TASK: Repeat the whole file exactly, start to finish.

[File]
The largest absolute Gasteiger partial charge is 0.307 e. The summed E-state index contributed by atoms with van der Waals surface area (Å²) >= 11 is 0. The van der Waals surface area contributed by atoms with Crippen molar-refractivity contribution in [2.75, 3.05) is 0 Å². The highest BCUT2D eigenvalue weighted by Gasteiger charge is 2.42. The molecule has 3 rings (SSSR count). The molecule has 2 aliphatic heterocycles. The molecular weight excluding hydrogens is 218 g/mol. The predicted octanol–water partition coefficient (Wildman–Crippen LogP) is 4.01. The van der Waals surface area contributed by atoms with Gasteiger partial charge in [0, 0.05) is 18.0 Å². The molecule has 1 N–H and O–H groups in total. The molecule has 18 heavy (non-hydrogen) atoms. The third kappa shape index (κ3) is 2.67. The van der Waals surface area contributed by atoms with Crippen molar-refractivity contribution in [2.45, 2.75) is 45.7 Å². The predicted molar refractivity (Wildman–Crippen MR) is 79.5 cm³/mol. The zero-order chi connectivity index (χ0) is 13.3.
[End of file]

The largest absolute Gasteiger partial charge is 0.307 e. The summed E-state index contributed by atoms with van der Waals surface area (Å²) >= 11 is 0. The van der Waals surface area contributed by atoms with Crippen molar-refractivity contribution in [2.75, 3.05) is 0 Å². The highest BCUT2D eigenvalue weighted by Gasteiger charge is 2.42. The molecule has 3 rings (SSSR count). The molecule has 2 aliphatic heterocycles. The molecular weight excluding hydrogens is 218 g/mol. The predicted octanol–water partition coefficient (Wildman–Crippen LogP) is 4.01. The van der Waals surface area contributed by atoms with Gasteiger partial charge in [0, 0.05) is 18.0 Å². The molecule has 1 N–H and O–H groups in total. The molecule has 18 heavy (non-hydrogen) atoms. The third kappa shape index (κ3) is 2.67. The van der Waals surface area contributed by atoms with Crippen molar-refractivity contribution in [2.45, 2.75) is 45.7 Å². The predicted molar refractivity (Wildman–Crippen MR) is 79.5 cm³/mol. The zero-order chi connectivity index (χ0) is 13.3.